COLOMBO — If a young Sri Lankan had entered one of the country’s many Buddhist monasteries in mid-October last year – handing in his cell phone to the abbot and vowing to obey a strict rule of silence — on leaving two months later, he would likely think nothing much had happened during his time in isolation.
When he had entered the hallowed sanctuary, Maithripala Sirisena would have been president — and still would be when our monk left. Ranil Wickremesinghe would have been prime minister, too, a position he would also hold after our novice’s two months of monastery life.
Meanwhile, in parliament, former President Mahinda Rajapaksa would have been the biggest beast on the opposition benches when our monk had donned his saffron robes, and the old strongman of Sri Lankan politics would still be the most powerful anti-government voice in the chamber when our monk returned to daily life.
Yet, in an odd reversal of the maxim that the more things change, the more they stay the same, here in Sri Lanka, the more things seem to stay the same, the more they have in fact changed.
For, during the seven weeks that followed Oct. 26 last year, the country went through its most profound political crisis in years.
For seven weeks, it had two rival governments, mass demonstrations, people forming human shields around the prime minister’s residence, punch-ups in parliament, talk of a coup d’état and a terrible fatality.
Rajapaksa briefly became prime minister after being abruptly appointed to the post by Sirisena. Meanwhile, Wickremesinghe was fired by the president, his former ally, but refused to leave office, barricading himself in his official residence, Temple Trees.
Sirisena’s promotion of Rajapaksa and sacking of Wickremesinghe sent shockwaves throughout the country. Rajapaksa, who served as president from 2005 to 2015, is a deeply polarizing figure. He has been criticized for his ties to China, his crackdown on political dissent, his support of Buddhist extremists and human rights abuses committed during the final stages of the war against Tamil separatists.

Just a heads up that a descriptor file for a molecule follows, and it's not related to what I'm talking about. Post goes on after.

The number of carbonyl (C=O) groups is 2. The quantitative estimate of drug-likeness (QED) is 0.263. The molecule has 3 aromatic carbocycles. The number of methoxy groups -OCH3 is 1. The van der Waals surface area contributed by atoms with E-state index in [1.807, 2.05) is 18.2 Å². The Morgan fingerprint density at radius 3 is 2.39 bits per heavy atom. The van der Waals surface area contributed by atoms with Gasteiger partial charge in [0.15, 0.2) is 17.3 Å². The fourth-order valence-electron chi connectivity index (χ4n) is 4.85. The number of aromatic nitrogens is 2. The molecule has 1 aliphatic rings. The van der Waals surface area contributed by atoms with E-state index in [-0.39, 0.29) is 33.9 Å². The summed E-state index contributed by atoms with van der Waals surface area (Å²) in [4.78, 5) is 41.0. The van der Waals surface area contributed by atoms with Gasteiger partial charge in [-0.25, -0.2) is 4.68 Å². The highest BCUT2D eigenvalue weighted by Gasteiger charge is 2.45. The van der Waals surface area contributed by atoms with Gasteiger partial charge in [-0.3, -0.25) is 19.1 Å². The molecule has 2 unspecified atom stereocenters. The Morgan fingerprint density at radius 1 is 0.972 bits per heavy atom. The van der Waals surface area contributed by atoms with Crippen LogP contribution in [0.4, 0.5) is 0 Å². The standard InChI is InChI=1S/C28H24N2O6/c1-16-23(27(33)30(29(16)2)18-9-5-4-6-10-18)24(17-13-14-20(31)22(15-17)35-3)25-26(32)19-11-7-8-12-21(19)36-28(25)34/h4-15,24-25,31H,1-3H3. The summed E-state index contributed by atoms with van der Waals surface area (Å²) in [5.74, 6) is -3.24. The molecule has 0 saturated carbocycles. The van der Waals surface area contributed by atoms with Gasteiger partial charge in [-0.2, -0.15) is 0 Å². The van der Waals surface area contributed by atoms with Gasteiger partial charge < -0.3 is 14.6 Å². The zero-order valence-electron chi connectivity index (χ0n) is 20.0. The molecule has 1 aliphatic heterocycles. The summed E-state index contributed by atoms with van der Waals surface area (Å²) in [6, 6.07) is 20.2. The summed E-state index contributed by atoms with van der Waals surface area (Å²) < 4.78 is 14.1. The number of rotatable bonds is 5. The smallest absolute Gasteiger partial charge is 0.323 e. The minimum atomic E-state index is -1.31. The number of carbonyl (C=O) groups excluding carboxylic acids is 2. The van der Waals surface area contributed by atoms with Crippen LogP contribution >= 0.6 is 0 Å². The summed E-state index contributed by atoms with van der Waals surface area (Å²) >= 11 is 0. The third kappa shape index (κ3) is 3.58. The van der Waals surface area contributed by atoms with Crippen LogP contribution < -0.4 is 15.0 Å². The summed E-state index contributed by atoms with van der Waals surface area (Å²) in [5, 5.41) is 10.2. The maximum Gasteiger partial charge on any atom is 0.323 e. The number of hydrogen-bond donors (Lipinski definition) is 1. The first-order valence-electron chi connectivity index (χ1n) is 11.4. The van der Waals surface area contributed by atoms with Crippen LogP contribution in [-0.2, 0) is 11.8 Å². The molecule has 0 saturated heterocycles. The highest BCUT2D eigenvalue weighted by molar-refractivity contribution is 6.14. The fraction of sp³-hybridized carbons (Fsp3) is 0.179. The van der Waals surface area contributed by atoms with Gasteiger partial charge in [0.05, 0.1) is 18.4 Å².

But Rajapaksa is also widely revered for ending that decades-long war despite accusations that his forces slaughtered tens of thousands of rebels as well as civilians. Rajapaksa is also generally more popular than Wickremesinghe, who has been criticized for failing to address the country’s sluggish economy and mounting debt to China.
Nevertheless, Wickremesinghe’s allies in parliament rallied around their man. Chaos ensued as lawmakers yelled and hurled insults at one another, eventually voting to oust Rajapaksa. Meanwhile, Sirisena tried to dissolve parliament and call for new elections.
All this was then brought to an end by a ruling of the Supreme Court on Dec. 13 that upheld the constitution and the rule of law.
To many people’s surprise, that ruling was then accepted by all the warring parties. Rajapaksa duly returned to the opposition benches, while Wickremesinghe returned to being the sole prime minister.
Indeed, after staring chaos in the eye, Sri Lanka — Asia’s oldest democracy — stuck to its laws, kept its cool and fended off a major internal challenge to its current political system.
Wickremesinghe’s governing coalition has been revitalised by the crisis — a phenomenon acknowledged even by Rajapaksa. The president, meanwhile, has ended up weaker than ever, despite triggering a crisis that was intended to be a decisive show of force.
At the same time, however, some things have stayed the same. Principle among these is the fact that the stresses and strains within the country’s economy, political system and ruling classes that led to the Oct. 26 upheaval are still very much out there, beneath the surface of the current return to normality.
Hiring and Firing
The first of these factors is the clear dislike that exists between the president and prime minister — a phenomenon made far worse by the former’s recent firing of the latter.
Personality clashes account for some of this antagonism, as do differing roots. Sirisena is from a rural province outside Colombo, while Wickremesinghe is very much a part of the metropolitan elite.
In addition, there are significant ideological differences. Sirisena comes from the center-left Sri Lanka Freedom Party (SLFP), while Wickremesinghe has long been a leading light of the center-right United National Party (UNP).